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Events at Physics

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Events During the Week of October 27th through November 3rd, 2013

Monday, October 28th, 2013

Cosmology Journal Club
An Informal discussion about a broad variety of arXiv papers related to Cosmology
Time: 12:30 pm
Place: 5242 Chamberlin Hall
Abstract: Please visit the following link for more details:
Please feel free to bring your lunch!
If you have questions or comments about this journal club, would like to propose a topic or volunteer to introduce a paper, please email Le Zhang (lzhang263@wisc.edu)
Host: Peter Timbie
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Condensed Matter Theory Group Seminar
Raman Scattering as an Effective Tool to Study the Low-Temperature Properties of Low-Dimensional Quantum Magnets. Theoretical Perspectives.
Time: 4:30 pm
Place: Chamberin 5310
Speaker: Natalia Perkins, Physics Department
Host: Natalia Perkins
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Tuesday, October 29th, 2013

Chaos & Complex Systems Seminar
DNA databasing for forensic use
Time: 12:05 pm
Place: 4274 Chamberlin (refreshments will be served)
Speaker: Rohaizah James, Promega Corp
Abstract: Genetic markers called Short Tandem Repeats (STR) is now routinely used in forensic DNA testing to identify the source of crime scene evidence. A DNA profile containing multiple STR's provides an extremely high probability of identity, leaving little doubt that a match between crime scene evidence and a suspect is not random. Because a large fraction of crimes are committed by repeat offenders, an offender database aids in generating leads and solving crimes. The national DNA database, established in 1998 after Congress passed the DNA Identification Act, now contains over 10 million offender DNA profiles. The ability to search this database has aided over 200,000 investigations. This database also includes over 1.5 million arrestee profiles. Arrestee DNA testing, currently allowed in 29 states, has been controversial. Does the potential benefit of improving public safety outweigh an arrestee's privacy interests? What about familial searching, where a database is searched to identify not the criminal but his/her biological relative? This search method was used successfully in solving the California Grim Sleeper case, where the presence of the criminalaEuroTMs son in the DNA database led investigators to the father. This presentation will include a discussion on the science behind STR analysis and the practical questions it brings in forensic use.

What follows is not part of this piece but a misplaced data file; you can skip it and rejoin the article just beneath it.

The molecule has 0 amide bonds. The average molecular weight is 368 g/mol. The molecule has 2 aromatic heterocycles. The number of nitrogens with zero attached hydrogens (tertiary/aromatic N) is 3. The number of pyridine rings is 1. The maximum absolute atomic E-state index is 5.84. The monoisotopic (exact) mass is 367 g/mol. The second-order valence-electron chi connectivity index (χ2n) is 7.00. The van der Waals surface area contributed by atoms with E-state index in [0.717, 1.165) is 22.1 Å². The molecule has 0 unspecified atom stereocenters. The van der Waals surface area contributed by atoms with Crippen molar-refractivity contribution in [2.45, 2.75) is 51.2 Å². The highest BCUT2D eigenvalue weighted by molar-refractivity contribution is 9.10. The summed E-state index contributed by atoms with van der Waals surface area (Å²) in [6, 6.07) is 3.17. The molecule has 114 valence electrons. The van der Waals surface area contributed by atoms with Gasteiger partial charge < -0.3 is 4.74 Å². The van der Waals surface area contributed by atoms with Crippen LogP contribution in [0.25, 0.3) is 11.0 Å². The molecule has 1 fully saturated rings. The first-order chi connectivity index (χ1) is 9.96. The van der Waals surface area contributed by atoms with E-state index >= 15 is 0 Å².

Host: Clint Sprott
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Atomic Physics Seminar
Steady-state switching and dispersion/absorption spectroscopy of multilevel atoms inside an optical ring cavity
Time: 2:00 pm
Place: to be reserved
Speaker: Jiteng Sheng, University of Arkansas
Abstract: Electromagnetically induced transparency (EIT) is essential in coherent atomic physics, which has been extensively studied in the last two decades. The important properties of EIT are its steep normal linear dispersion and greatly enhanced nonlinearity with a negligible absorption near atomic resonance. When EIT medium is placed inside an optical cavity, many interesting effects can occur. In this talk, I will discuss several experiments in EIT-related atom-cavity systems. Particular attention will be given to nonlinear optical cavity transmission spectra and optical multistate switching with Doppler-broadened multilevel atoms inside an optical ring cavity. In addition, parity-time symmetry and optically induced lattice in EIT-related medium will be briefly discussed.
Host: Saffman
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Theory Seminar (High Energy/Cosmology)
A second look at the string theory landscape
Time: 4:00 pm
Place: Chamberlin 5280
Speaker: Thomas Van Riet, University of Leuven